Issue - meetings

JSNA Update

Meeting: 07/07/2021 - Health and Wellbeing Board (Item 4)

4 JSNA Update pdf icon PDF 224 KB

This paper provides an update on the delivery of the JSNA programme since January 2021 - Duncan Vernon

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Duncan Vernon, a Public Health consultant working across South Warwickshire NHS Foundation Trust (SWFT) and Warwickshire County Council provided an update on the delivery of the JSNA programme since January 2021. The report reminded of the thematic approach to needs assessments and the focus on mental health needs.


From September a multi-agency task and finish group commenced a joint piece of work across Coventry and Warwickshire, which included a survey and focus groups to secure qualitative information. An outline was given of the key findings. A total of 975 individuals responded to the survey and 98 people participated in the focus groups. The report was supplemented by the detailed needs assessment of adult mental health and wellbeing and a presentation which covered the key themes from the mental health needs assessment:


  • Scope
  • Wellbeing is different but related to mental illness
  • A graphic showing that good mental health needs a wide response
  • The key themes identified:
    • There is a high prevalence of mental ill health
    • Challenges in accessing or understanding available services and support
    • There is growing future need and demand for services
    • Short and long-term impacts from the pandemic


Returning to the thematic work programme, a table and subsequent paragraphs reported on the provisional timescales for the other areas of pharmaceutical needs assessment, health visiting 0-5, end of life care, children and young people’s mental health and wellbeing and substance misuse. Further sections reported on the Grapevine Project and the Director of Public Health’s annual report for 2021.


Questions and comments were invited from the Board.


  • Discussion about the reasons why people did not access a service and exploring this to get to the true causes. A lack of awareness of the services available would show a need to improve messaging for example. The research didn’t provide for such detailed questioning, but the points made were noted.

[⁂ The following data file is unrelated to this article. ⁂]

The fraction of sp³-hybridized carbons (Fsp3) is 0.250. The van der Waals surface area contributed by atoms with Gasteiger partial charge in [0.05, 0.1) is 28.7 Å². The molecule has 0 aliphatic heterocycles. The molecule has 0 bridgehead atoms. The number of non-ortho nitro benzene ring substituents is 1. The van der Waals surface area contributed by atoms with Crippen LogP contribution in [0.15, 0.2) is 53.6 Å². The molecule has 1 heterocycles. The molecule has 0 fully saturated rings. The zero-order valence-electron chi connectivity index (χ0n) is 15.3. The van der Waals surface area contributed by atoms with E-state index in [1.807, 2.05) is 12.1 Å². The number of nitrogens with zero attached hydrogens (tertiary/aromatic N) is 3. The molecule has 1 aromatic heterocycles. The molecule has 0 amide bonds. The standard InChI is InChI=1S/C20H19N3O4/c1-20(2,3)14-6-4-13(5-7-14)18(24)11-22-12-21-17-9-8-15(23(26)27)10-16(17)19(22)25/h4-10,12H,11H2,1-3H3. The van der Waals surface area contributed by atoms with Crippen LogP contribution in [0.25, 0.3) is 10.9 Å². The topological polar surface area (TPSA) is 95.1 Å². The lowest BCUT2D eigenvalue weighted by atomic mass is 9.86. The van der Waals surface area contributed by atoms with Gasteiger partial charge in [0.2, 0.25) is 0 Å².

• There was a low proportion of people who would benefit from services, who were currently accessing them. Organisations were working under significant pressure, there were workforce challenges and whilst the aim was to offer services, there may be capacity concerns. Aside from the initiatives discussed earlier in the meeting, it was questioned if other activity should be undertaken.
  • From the report, there was no sense of geography and context was needed.  There were concerns about service capacity and resource for example in responding to mental health crisis. A comment to take back was what the report meant for Warwickshire residents. Duncan Vernon spoke of the endeavours to break down the data into smaller areas, links to social deprivation and/or ethnicity, where possible.
  • The need to inform people of the service. Methods which had been successful previously included messaging on televisions in GP waiting rooms and printed drink mats in public houses. The formation of primary care networks (PCN) and understanding the health needs of their population could be a useful trigger to start such conversations.
  • A question on the role for GP doctors and whether it was planned to engage with them,  ...  view the full minutes text for item 4